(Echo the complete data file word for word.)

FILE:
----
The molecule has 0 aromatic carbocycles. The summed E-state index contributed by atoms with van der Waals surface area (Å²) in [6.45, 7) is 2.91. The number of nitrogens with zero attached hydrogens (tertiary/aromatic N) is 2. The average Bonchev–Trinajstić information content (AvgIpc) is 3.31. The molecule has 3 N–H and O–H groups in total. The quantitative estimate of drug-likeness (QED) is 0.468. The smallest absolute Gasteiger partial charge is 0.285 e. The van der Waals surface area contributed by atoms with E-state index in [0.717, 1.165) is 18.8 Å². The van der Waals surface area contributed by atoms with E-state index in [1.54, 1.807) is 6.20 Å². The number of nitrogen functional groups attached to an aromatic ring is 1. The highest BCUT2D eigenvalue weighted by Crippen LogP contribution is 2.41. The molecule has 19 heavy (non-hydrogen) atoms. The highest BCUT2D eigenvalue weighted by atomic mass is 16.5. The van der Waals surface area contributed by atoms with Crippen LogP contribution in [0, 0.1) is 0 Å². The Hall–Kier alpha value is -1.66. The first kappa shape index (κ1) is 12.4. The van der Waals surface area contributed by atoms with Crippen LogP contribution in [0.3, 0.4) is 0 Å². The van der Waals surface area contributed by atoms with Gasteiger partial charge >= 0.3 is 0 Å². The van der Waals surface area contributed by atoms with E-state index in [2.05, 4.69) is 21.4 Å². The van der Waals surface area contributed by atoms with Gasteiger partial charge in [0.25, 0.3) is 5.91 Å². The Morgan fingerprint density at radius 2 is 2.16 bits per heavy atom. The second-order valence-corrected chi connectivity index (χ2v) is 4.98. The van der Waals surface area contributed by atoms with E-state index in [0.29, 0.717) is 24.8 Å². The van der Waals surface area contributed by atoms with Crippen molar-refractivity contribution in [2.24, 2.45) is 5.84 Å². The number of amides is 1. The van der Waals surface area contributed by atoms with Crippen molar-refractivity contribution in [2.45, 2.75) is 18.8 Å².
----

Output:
The molecule has 0 aromatic carbocycles. The summed E-state index contributed by atoms with van der Waals surface area (Å²) in [6.45, 7) is 2.91. The number of nitrogens with zero attached hydrogens (tertiary/aromatic N) is 2. The average Bonchev–Trinajstić information content (AvgIpc) is 3.31. The molecule has 3 N–H and O–H groups in total. The quantitative estimate of drug-likeness (QED) is 0.468. The smallest absolute Gasteiger partial charge is 0.285 e. The van der Waals surface area contributed by atoms with E-state index in [0.717, 1.165) is 18.8 Å². The van der Waals surface area contributed by atoms with E-state index in [1.54, 1.807) is 6.20 Å². The number of nitrogen functional groups attached to an aromatic ring is 1. The highest BCUT2D eigenvalue weighted by Crippen LogP contribution is 2.41. The molecule has 19 heavy (non-hydrogen) atoms. The highest BCUT2D eigenvalue weighted by atomic mass is 16.5. The van der Waals surface area contributed by atoms with Crippen LogP contribution in [0, 0.1) is 0 Å². The Hall–Kier alpha value is -1.66. The first kappa shape index (κ1) is 12.4. The van der Waals surface area contributed by atoms with Crippen LogP contribution in [0.3, 0.4) is 0 Å². The van der Waals surface area contributed by atoms with Gasteiger partial charge >= 0.3 is 0 Å². The van der Waals surface area contributed by atoms with E-state index in [2.05, 4.69) is 21.4 Å². The van der Waals surface area contributed by atoms with Gasteiger partial charge in [0.25, 0.3) is 5.91 Å². The Morgan fingerprint density at radius 2 is 2.16 bits per heavy atom. The second-order valence-corrected chi connectivity index (χ2v) is 4.98. The van der Waals surface area contributed by atoms with E-state index in [0.29, 0.717) is 24.8 Å². The van der Waals surface area contributed by atoms with Crippen molar-refractivity contribution in [2.24, 2.45) is 5.84 Å². The number of amides is 1. The van der Waals surface area contributed by atoms with Crippen molar-refractivity contribution in [2.45, 2.75) is 18.8 Å².